Skip to main content

Randall's Rant: Betting will bring in the blowhards

Getty Images

Legalized gambling will change the nature of professional golf more than it will any other sport.

Bet on it.

The game will get a lot richer and a lot less genteel.

You think today’s golf galleries are growing more unruly?

Wait until the 2020 U.S. Open at Winged Foot, when most states have had a chance to legalize sports betting, if Congress hasn’t already stepped in to regulate it. Monday’s U.S. Supreme Court ruling striking down the federal law that prohibits sports betting clears the way.

With gambling unshackled, with betting on golf inevitably growing more widespread, interest in the game will evolve.

Legalized betting will change the nature of galleries, with fans slowly beginning to see their favorite players evolve into favorite investments.

Nobody likes an investment that loses money.

And golf, more than any other sport, is a lot more about losing than winning.

When a PGA Tour pro goes into a slump, he’ll be labeled a bum quicker than he is now. Golf will be about more than birdies and bogeys. It will also be about who is covering who’s bet.

In a few short years, “Get in the hole!” won’t sound so obnoxious being screamed as a putt rolls toward the cup.

“Get in my bank account!” will be the more likely refrain.

Or “Cha Ching!” after a putt goes in the hole.

Or “You cost me a hundred bucks, loser!” when a player misses.

With gambling promising to grow as a legal venture, PGA Tour pros will benefit. Economically, there’s a huge upside to this. Experts have estimated underground sports gambling is a $150 billion industry. When it surfaces as legal, it might do as much for the bottom line of PGA Tour pros as Tiger Woods ever did, and that’s saying something.

It’s a funny thing what’s happening now.

Apparently, “integrity” isn’t just a moral component of fair play in professional sports. It’s also a commodity.



The PGA Tour, NFL, Major League Baseball, NBA and NHL are already positioning themselves to earn a share of the legalized gambling market. They’ve started calling it an “integrity fee,” a charge that will be attached to every bet. The fee is aimed to help those organizations cover costs for the intensified compliance and enforcement that will be required to assure competition isn’t corrupted.

Apparently, compliance and enforcement is going to be really, really expensive. (Feel free to substitute the word “profitable” for “expensive” in that last sentence.)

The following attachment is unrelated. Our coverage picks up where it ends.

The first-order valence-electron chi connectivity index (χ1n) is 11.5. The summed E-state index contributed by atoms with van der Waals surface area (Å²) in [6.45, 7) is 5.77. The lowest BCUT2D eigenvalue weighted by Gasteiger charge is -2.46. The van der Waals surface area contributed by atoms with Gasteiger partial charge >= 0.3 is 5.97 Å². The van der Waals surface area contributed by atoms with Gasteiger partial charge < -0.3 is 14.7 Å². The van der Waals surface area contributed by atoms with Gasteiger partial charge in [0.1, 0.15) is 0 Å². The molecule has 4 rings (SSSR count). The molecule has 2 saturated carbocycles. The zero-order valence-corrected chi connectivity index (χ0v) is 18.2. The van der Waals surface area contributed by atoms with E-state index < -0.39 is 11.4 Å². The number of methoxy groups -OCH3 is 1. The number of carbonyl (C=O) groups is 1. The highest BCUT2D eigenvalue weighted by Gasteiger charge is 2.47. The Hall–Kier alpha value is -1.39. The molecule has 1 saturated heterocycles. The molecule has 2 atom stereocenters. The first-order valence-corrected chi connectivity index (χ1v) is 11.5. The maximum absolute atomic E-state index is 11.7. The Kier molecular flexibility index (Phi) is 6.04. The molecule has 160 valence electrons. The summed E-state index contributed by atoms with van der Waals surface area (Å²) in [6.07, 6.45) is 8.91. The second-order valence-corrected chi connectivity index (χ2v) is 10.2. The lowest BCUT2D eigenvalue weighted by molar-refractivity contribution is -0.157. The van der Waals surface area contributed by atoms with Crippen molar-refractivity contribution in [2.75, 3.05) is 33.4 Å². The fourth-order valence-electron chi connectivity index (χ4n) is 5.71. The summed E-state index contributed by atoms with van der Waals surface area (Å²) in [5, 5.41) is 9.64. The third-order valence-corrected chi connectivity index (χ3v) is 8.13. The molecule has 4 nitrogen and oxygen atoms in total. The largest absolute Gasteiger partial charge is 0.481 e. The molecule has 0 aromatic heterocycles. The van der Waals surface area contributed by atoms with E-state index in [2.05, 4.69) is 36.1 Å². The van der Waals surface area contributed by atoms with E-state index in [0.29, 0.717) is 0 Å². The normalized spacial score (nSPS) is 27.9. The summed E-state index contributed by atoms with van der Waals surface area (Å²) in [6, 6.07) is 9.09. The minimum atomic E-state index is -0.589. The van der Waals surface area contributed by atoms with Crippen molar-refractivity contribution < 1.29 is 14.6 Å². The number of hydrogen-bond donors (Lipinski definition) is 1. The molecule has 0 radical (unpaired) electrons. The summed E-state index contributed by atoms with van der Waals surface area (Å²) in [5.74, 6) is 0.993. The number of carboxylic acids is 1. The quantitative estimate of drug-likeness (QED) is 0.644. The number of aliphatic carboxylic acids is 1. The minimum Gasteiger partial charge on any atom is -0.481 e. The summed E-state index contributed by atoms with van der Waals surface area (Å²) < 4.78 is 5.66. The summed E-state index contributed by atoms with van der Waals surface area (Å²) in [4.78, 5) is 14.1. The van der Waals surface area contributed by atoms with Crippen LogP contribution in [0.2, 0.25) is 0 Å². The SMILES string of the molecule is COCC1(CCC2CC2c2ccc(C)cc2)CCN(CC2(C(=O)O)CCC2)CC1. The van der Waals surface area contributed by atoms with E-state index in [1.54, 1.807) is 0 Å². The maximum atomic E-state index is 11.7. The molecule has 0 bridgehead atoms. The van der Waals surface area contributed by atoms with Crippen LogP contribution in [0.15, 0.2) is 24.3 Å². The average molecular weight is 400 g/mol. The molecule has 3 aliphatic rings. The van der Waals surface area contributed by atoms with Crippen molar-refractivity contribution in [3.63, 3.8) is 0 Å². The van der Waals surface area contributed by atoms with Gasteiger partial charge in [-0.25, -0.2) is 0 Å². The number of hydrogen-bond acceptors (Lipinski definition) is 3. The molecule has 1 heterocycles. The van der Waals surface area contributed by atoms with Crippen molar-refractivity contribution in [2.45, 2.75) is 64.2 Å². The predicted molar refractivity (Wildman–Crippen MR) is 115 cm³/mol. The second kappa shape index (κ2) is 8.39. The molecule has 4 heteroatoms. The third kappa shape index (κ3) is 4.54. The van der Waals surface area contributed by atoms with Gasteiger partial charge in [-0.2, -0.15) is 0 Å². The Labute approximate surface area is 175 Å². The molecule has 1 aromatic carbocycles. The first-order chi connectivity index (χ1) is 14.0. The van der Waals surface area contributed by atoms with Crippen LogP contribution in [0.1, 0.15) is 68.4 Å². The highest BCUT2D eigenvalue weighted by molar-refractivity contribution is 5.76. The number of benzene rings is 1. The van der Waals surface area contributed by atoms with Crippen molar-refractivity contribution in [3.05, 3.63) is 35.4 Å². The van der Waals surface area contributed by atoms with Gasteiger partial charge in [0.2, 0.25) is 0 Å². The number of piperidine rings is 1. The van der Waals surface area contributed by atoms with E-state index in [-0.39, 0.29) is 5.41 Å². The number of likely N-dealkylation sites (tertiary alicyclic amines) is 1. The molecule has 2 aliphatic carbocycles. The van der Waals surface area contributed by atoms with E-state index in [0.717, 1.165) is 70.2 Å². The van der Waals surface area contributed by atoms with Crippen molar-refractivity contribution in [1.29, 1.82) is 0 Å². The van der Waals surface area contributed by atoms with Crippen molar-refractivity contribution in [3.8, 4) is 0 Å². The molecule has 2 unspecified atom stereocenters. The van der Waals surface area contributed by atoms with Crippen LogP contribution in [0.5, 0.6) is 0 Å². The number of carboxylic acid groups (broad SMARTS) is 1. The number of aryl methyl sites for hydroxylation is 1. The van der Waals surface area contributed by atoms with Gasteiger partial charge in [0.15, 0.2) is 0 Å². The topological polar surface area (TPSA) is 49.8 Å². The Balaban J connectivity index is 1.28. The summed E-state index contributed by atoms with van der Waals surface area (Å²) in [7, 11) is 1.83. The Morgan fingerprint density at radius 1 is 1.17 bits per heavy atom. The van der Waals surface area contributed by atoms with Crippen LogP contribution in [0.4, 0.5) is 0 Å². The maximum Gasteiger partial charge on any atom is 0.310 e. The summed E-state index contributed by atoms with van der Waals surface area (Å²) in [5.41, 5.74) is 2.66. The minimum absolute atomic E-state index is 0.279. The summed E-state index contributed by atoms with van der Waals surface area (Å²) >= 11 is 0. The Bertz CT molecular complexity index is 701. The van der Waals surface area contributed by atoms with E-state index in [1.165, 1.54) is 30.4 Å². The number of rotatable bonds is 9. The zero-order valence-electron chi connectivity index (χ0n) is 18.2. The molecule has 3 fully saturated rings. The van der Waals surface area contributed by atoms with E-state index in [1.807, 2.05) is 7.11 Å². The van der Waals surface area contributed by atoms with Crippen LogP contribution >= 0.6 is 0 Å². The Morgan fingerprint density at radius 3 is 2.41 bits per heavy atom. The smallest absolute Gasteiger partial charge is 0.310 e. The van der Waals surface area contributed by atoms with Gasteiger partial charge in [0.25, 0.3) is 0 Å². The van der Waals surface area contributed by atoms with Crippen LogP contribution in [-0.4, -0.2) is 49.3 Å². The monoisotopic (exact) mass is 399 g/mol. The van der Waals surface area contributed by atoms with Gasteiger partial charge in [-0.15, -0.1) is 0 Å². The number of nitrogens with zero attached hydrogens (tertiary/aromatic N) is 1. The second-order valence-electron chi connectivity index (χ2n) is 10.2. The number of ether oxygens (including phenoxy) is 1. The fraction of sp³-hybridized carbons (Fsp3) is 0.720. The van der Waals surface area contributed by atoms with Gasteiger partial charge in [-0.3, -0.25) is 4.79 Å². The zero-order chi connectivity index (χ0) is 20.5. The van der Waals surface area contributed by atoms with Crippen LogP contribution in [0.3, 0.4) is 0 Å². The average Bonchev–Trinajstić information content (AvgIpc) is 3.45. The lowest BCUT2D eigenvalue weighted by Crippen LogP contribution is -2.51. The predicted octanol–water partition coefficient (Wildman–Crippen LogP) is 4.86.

American Gaming Association president Geoff Freeman says the one-percent integrity fee proposed on all wagers would actually result in those sports organizations taking 20 to 29 percent of a sports book’s total revenues.

Freeman called it a “proposal to skim money from American taxpayers,” because he says one percent off the top will decrease “the total amount of money taxable” by state and other governments.

Last month, the players unions from the NBA, NFL, Major League Baseball and NHL maneuvered to get their share of integrity fees.

They released this joint statement: “The time has come to address not just who profits from sports gambling, but also the costs ... we cannot allow those who have lobbied the hardest for sports gambling to be the only ones controlling how it would be ushered into our businesses.

The athletes must also have a seat at the table to ensure that players’ rights and the integrity of our games are protected.”

So, yes, the PGA Tour stands to profit from legalized gambling, as it should, but the profit will come with a sort of penalty tax. The nature of golf fandom is already changing, and legalized gambling will make it worse.

That’s because golf is a different kind of competition. We saw that in March, when Justin Thomas had a fan ejected at the Honda Classic. As he was walking to the 16th tee in the final round, Thomas said he heard a fan say, "I hope you hit it in the water.” After Thomas hit his tee shot, he heard the fan scream for his ball to “get in the bunker!” He had enough.

Why would a fan do that?

Maybe he was rooting for somebody else to win. Or maybe he’s not a fan of Thomas. Or maybe he had some money riding on the outcome.

With legalized gambling, there promises to be a billion new reasons for fans to root against a player, just as there will be a billion new reasons to root for a player.

Thomas had a right to be annoyed at the Honda Classic. Golf isn’t like the NBA. A fan screaming in a player’s backswing is different than a fan screaming at a player on the free throw line. A golf fan can control the outcome of an event a lot easier than an NBA fan can.

Nobody’s paying to see Joe Blowhard dictate who wins. But that’s the thing about legalized gambling. It’s a pretty good bet we’ll see more Joe Blowhards coming into the sport. And I’ll wager one of them costs a PGA Tour player a chance to win.